Instead of the 65th star-studded award celebration hosted by the Hollywood Foreign Press Association (HFPA)® that would generate about 60 million dollars for the Los Angeles area economy, including about 8 million for charitable organizations helped annually by HFPS, there will be a one-hour "press conference," hosted by the puffed-up Billy Bush and Nancy O'Dell of the NBC entertainment show Access Hollywood.
That's a slap-in-the face to not only the HFPA but millions of television viewers around the world. Of course, NBC couldn't get any bona fide actor, news anchor, film critic, or studio executive who would bend their mores to host the show.
It will be live on the NBC network, beginning at 6:00 p.m., PT, but there will be no red carpet, no glitz, no glamour, no glitter, no lavish banquet for invited guests following, and hundreds of smaller, slightly lavish private parties around the world, enjoying communal viewing and great booze into the wee hours of the morning.
This has never happened since the first movie-awards dinner was held in Hollywood 80 years ago. A group of movie producers, stars, and studio heads held a small, private dinner. They gave out a statue called "Oscar®" to some of their fellow actors, and others working in the movie industry in order to add status to their profession and, hopefully, some extra dollars. It was not even broadcast on radio, just a cozy little dinner party.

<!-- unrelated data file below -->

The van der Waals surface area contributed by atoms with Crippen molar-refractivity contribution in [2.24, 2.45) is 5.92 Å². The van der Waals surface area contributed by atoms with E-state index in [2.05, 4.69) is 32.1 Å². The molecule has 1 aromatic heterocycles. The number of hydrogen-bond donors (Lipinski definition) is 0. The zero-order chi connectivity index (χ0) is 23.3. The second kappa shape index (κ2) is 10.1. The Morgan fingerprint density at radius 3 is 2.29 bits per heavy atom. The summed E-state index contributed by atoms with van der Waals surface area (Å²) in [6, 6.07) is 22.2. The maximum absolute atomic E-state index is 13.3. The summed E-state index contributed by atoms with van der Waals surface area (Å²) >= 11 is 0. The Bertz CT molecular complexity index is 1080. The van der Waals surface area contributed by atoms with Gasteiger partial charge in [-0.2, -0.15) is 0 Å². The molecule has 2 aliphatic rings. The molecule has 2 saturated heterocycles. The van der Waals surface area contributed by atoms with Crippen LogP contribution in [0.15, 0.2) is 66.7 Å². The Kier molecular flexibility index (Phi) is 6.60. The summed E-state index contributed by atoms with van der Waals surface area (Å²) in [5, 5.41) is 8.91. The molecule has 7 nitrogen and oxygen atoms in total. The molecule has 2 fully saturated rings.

They incorporated as the Academy of Motion Pictures Arts and Sciences (AMPAS)® and I think, with the possible exception of France, it may be the first such Academy. It has been a resounding success benefiting the U.S. movie industry, those who work in it, and hundreds of satellite industries in Southern California.
The gala broadcast generates millions of dollars in three digits for charities, scholarships, artistic education, film restoration and preservation, the Academy's operating expenses, and participating service industries that rely upon it to meet their annual payroll.
The cancellation of the Golden Globes is sad for everyone involved, and will impact the economy of Southern California so much so that it may take years to undo the monetary damage. But, folks, if the Academy Awards do not happen, you "ain't seen nothin' yet!"
Globes News Release - 11 January 2008 // Article - Los Angeles Times, "Globes TV special now an '"Access" PR stunt'?" // Mimi's Awards Page 2008, link on right sidebar, and awards listed alphabetically by hosting organizations.